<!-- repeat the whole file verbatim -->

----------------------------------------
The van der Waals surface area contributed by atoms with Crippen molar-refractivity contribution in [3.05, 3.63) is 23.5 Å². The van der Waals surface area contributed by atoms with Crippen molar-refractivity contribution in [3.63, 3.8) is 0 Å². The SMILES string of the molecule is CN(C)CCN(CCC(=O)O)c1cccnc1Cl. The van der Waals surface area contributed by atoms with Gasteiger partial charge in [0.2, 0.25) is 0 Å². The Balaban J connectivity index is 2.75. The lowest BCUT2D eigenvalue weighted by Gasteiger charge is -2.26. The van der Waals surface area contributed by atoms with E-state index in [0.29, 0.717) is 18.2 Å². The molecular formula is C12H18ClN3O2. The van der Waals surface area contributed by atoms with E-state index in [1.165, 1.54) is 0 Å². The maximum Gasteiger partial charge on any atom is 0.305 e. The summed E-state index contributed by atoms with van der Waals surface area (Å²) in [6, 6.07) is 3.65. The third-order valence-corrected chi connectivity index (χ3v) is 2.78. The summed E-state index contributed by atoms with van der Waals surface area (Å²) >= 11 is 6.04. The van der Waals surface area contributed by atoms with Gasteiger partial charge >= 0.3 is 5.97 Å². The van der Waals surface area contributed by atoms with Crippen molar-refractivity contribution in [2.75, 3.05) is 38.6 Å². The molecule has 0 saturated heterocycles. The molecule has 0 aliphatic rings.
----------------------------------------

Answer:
The van der Waals surface area contributed by atoms with Crippen molar-refractivity contribution in [3.05, 3.63) is 23.5 Å². The van der Waals surface area contributed by atoms with Crippen molar-refractivity contribution in [3.63, 3.8) is 0 Å². The SMILES string of the molecule is CN(C)CCN(CCC(=O)O)c1cccnc1Cl. The van der Waals surface area contributed by atoms with Gasteiger partial charge in [0.2, 0.25) is 0 Å². The Balaban J connectivity index is 2.75. The lowest BCUT2D eigenvalue weighted by Gasteiger charge is -2.26. The van der Waals surface area contributed by atoms with E-state index in [0.29, 0.717) is 18.2 Å². The molecular formula is C12H18ClN3O2. The van der Waals surface area contributed by atoms with E-state index in [1.165, 1.54) is 0 Å². The maximum Gasteiger partial charge on any atom is 0.305 e. The summed E-state index contributed by atoms with van der Waals surface area (Å²) in [6, 6.07) is 3.65. The third-order valence-corrected chi connectivity index (χ3v) is 2.78. The summed E-state index contributed by atoms with van der Waals surface area (Å²) >= 11 is 6.04. The van der Waals surface area contributed by atoms with Gasteiger partial charge >= 0.3 is 5.97 Å². The van der Waals surface area contributed by atoms with Crippen molar-refractivity contribution in [2.75, 3.05) is 38.6 Å². The molecule has 0 saturated heterocycles. The molecule has 0 aliphatic rings.